Position Sizing: Fixed Dollar Model
In the Fixed dollar model we have a pre determined $ value we are prepared to enter the market with along with the percentage of capital we are willing to risk. With the fixed dollar model the trader has pre determined trade sizes they take and this does not change based on capital available. If the trader is aware of the trade size they want to take and how much they are willing to risk then a distance till the stop loss should be calculated first.
In the example to below consider:
- Trader is willing to risk 2% of capital.
- Always trades $1,000 positions
- Has $5,000 trading capital
- The trader wants to purchase 1000 XYZ CFDs and its currently trading at $1.00
Here we can see the difference in determining trading risk. We can see in this example position size is not of that much importance as the same amount of risk is taken no matter what size the trade is. The variation is in the distance to market the exit point will be based on the position size taken.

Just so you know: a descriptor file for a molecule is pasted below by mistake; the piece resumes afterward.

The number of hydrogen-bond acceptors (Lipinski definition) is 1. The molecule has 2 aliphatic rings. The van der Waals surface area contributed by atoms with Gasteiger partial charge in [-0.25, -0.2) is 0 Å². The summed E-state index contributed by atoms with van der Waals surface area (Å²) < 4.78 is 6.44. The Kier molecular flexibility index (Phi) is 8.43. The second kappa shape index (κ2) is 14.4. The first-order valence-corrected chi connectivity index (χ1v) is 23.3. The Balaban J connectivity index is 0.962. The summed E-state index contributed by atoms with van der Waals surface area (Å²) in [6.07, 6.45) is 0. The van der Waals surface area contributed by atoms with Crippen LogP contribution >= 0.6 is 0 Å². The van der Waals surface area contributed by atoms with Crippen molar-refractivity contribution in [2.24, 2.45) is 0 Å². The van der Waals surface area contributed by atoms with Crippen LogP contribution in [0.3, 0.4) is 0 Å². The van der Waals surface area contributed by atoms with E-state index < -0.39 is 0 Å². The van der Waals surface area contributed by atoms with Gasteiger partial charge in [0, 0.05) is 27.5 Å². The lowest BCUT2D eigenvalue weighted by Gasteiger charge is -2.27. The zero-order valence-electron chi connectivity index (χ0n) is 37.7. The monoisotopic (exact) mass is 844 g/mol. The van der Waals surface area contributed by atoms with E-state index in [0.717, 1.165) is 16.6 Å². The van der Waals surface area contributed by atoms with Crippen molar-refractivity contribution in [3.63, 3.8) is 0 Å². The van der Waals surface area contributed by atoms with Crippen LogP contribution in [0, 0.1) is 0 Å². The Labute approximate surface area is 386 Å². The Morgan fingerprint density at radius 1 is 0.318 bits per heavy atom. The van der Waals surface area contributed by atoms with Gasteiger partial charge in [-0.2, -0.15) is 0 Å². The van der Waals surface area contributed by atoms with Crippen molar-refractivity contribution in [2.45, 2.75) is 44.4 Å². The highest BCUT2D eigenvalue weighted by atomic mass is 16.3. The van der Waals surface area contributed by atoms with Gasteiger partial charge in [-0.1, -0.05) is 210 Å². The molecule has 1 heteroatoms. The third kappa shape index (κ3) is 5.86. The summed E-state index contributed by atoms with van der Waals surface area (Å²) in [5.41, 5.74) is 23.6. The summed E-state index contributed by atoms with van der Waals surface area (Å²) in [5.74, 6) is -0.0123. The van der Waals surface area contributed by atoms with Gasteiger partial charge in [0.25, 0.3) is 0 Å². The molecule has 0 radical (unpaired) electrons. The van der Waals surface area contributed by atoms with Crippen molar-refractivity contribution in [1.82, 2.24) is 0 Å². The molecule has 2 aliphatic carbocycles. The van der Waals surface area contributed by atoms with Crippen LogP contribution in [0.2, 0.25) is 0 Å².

So far throughout the risk management CFD Tutorial we have discussed basing a lot of our risk management on the Equity that as a trader we bring to the markets. This is vital as without equity there simply is no trading. To take everything one step further I wanted to walk through the concept of using Core Equity and not just an initial equity when assessing risk parameters. This model is ideal for am much more risk adverse person.
Core equity is the equity you have left when you subtract the total value at risk in all open positions from your total equity. In this case core equity then factors in a worse case scenario that every current position you have open at the point of entering the new trade are considered to all be losing trades. By using core equity we help eliminate the risk that if all trades went bad at once we would not lose all available capital. Core equity can be hard to track depending on how many positions you have open.